The concept makes me think back to the fantasies of my youth. I imagine I’m not alone when I say that I fantasized about being small like that. The ability to do things that larger people couldn’t. To be able to escape into walls and pop out in other places. To spy on others without their knowing.

I’m not sure if this fantasy was inspired by the cartoon “The Littles” or if I came up with it on my own and it was embellished by the cartoon. Probably the former.

Like other kids, my fantasies often included super powers, like flight, invisibility, speed of movement, laser shooting hands or eyes, telepathy, etc.

There was one fantasy space I lived in in which I could descend into a haven space, a world where I was the only one or I could bring a friend. No matter how long I spent there, no time passed in the real world. So I could be gone for years and return to the same exact time when I left.

In my world, I could do all the things I couldn’t do, or was too young to do. I had cars or go-carts, and four wheelers. I had laser guns and other boys stuff. I had free reign to big buildings or malls to race around in and have access to toys I didn’t have in the real world. The world resembled where I lived in North Carolina, only empty of people, cars and other obstacles.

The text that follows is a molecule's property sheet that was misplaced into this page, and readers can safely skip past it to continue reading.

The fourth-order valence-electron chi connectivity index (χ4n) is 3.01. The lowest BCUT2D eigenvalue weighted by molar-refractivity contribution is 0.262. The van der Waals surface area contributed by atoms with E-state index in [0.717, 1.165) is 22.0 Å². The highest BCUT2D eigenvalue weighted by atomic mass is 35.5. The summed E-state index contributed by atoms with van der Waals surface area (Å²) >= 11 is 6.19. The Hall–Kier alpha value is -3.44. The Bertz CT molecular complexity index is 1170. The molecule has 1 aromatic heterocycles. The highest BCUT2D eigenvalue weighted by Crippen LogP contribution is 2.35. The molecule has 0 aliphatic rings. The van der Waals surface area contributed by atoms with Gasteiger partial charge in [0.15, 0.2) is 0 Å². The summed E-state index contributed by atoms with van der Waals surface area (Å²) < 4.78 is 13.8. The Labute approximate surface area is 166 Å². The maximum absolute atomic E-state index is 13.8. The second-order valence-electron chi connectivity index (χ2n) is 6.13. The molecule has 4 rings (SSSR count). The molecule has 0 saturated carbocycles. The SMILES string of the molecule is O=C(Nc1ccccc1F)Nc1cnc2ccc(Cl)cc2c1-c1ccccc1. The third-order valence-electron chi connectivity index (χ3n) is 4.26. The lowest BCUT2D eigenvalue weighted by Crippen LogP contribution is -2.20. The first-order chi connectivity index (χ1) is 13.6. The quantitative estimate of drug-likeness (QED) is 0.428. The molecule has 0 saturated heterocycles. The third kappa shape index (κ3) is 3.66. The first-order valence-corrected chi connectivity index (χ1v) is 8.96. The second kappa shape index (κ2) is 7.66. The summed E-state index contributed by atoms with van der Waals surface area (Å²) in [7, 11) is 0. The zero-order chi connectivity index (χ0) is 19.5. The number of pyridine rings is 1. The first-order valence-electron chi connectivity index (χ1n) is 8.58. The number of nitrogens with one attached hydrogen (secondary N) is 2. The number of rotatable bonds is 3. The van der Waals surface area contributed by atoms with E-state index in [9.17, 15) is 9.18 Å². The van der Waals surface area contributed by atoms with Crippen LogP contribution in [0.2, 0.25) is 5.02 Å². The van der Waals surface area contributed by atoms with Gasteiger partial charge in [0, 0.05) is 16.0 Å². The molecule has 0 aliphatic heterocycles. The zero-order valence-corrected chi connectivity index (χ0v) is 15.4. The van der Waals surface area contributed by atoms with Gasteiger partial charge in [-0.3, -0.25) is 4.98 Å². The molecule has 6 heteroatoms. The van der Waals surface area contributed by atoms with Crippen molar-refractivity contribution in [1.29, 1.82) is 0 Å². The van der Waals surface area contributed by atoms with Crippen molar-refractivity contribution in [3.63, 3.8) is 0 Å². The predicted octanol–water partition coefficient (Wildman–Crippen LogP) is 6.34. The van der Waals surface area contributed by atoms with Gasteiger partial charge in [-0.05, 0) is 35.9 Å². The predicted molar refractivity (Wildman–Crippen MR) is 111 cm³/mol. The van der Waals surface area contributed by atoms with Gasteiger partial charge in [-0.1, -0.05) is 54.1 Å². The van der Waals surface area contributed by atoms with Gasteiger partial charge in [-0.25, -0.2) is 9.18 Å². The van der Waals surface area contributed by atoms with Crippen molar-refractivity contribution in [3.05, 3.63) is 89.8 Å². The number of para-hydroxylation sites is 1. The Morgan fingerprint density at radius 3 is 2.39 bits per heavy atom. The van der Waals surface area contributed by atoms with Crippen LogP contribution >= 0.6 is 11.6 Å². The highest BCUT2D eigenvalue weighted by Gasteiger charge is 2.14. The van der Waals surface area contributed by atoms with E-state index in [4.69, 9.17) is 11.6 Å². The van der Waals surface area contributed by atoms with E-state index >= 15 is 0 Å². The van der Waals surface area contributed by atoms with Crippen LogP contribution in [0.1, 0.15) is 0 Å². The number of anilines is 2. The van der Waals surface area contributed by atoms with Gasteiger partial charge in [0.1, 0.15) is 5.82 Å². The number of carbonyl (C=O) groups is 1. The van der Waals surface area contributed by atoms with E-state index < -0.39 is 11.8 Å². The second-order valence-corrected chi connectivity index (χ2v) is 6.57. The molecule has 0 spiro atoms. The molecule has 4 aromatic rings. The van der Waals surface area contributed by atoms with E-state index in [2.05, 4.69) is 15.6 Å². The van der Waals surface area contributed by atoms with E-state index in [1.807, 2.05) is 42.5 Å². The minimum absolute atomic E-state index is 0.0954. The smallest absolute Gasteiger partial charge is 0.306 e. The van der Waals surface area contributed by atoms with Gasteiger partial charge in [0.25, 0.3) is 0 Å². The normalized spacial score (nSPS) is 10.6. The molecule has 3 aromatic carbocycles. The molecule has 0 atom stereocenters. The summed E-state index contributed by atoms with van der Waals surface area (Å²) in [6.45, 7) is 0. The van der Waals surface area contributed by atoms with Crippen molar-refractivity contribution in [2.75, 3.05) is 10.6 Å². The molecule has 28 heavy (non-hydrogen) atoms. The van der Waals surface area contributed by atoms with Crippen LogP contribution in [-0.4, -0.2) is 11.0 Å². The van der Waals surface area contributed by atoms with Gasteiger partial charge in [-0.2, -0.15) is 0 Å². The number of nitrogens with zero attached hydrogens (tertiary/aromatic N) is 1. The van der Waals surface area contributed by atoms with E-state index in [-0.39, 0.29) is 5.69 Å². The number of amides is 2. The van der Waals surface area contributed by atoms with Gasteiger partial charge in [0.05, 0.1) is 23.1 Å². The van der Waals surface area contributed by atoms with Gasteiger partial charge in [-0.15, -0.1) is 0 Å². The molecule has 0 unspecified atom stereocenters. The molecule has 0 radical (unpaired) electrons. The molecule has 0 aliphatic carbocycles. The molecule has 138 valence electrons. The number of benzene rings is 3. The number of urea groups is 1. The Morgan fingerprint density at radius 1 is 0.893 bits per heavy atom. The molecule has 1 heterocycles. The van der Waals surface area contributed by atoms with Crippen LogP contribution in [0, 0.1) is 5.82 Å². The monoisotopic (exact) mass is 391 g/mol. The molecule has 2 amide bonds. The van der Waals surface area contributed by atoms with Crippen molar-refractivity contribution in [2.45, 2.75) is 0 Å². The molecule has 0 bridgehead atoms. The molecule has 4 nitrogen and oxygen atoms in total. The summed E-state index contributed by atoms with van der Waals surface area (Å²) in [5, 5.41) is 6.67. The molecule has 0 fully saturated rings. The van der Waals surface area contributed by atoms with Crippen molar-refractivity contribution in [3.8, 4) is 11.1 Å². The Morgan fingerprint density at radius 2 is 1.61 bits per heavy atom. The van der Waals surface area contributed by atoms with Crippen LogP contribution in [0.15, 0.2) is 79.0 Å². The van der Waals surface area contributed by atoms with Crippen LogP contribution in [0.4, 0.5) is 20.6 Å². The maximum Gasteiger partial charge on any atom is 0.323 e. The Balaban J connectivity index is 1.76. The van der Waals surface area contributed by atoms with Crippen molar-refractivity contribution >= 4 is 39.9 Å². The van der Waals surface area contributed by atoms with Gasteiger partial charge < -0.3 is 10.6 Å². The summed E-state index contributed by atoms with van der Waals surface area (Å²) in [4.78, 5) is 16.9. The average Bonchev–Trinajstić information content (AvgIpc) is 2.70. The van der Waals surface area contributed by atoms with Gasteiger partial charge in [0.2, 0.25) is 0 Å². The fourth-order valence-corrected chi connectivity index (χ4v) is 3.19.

I know! Fantastical.

Ha.

I can’t say I do not return to my fantasies now. I can’t say that I don’t remember them fondly and wander through those thoughts once in a while as an adult.

To access that child-hood creativity, though, that would be amazing.

There’s a book out that’s getting media attention. I don’t know its name. But it talks about the power of boredom. That there’s power in boredom to inspire creativity. I feel like I fill my days too full with responsibilities some times that I don’t give myself the opportunity to be bored enough.

I think I want to be bored. I’m going to work on that.

Where’s the movie about being bored?